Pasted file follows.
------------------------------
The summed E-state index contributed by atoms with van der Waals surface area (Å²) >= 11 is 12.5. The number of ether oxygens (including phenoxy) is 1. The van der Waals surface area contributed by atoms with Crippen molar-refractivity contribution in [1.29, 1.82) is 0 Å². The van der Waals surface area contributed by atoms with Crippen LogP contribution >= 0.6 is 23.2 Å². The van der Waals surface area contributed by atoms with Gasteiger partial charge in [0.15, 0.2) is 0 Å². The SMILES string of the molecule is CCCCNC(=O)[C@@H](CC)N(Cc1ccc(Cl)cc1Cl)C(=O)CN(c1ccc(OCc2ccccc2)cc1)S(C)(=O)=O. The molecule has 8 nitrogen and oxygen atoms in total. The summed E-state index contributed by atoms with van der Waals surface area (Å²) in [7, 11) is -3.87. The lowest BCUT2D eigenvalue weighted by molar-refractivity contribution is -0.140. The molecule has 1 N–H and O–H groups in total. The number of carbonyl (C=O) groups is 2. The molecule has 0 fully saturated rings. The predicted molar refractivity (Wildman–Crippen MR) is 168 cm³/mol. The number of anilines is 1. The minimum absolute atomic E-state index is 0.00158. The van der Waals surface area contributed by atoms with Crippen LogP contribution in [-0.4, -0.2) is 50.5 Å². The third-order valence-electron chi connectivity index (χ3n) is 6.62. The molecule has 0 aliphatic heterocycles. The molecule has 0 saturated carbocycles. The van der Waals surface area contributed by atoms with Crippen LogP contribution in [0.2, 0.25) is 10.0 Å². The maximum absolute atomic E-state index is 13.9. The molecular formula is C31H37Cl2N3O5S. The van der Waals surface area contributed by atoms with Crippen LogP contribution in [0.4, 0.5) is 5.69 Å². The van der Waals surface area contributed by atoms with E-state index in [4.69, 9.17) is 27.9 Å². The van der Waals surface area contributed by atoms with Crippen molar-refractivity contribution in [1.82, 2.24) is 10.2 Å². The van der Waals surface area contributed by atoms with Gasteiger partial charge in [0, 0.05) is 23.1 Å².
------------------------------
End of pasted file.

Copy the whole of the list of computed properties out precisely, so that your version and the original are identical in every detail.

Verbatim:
The summed E-state index contributed by atoms with van der Waals surface area (Å²) >= 11 is 12.5. The number of ether oxygens (including phenoxy) is 1. The van der Waals surface area contributed by atoms with Crippen molar-refractivity contribution in [1.29, 1.82) is 0 Å². The van der Waals surface area contributed by atoms with Crippen LogP contribution >= 0.6 is 23.2 Å². The van der Waals surface area contributed by atoms with Gasteiger partial charge in [0.15, 0.2) is 0 Å². The SMILES string of the molecule is CCCCNC(=O)[C@@H](CC)N(Cc1ccc(Cl)cc1Cl)C(=O)CN(c1ccc(OCc2ccccc2)cc1)S(C)(=O)=O. The molecule has 8 nitrogen and oxygen atoms in total. The summed E-state index contributed by atoms with van der Waals surface area (Å²) in [7, 11) is -3.87. The lowest BCUT2D eigenvalue weighted by molar-refractivity contribution is -0.140. The molecule has 1 N–H and O–H groups in total. The number of carbonyl (C=O) groups is 2. The molecule has 0 fully saturated rings. The predicted molar refractivity (Wildman–Crippen MR) is 168 cm³/mol. The number of anilines is 1. The minimum absolute atomic E-state index is 0.00158. The van der Waals surface area contributed by atoms with Crippen LogP contribution in [-0.4, -0.2) is 50.5 Å². The third-order valence-electron chi connectivity index (χ3n) is 6.62. The molecule has 0 aliphatic heterocycles. The molecule has 0 saturated carbocycles. The van der Waals surface area contributed by atoms with Crippen LogP contribution in [0.2, 0.25) is 10.0 Å². The maximum absolute atomic E-state index is 13.9. The molecular formula is C31H37Cl2N3O5S. The van der Waals surface area contributed by atoms with Crippen LogP contribution in [0.4, 0.5) is 5.69 Å². The van der Waals surface area contributed by atoms with E-state index in [4.69, 9.17) is 27.9 Å². The van der Waals surface area contributed by atoms with Crippen molar-refractivity contribution in [1.82, 2.24) is 10.2 Å². The van der Waals surface area contributed by atoms with Gasteiger partial charge in [0, 0.05) is 23.1 Å².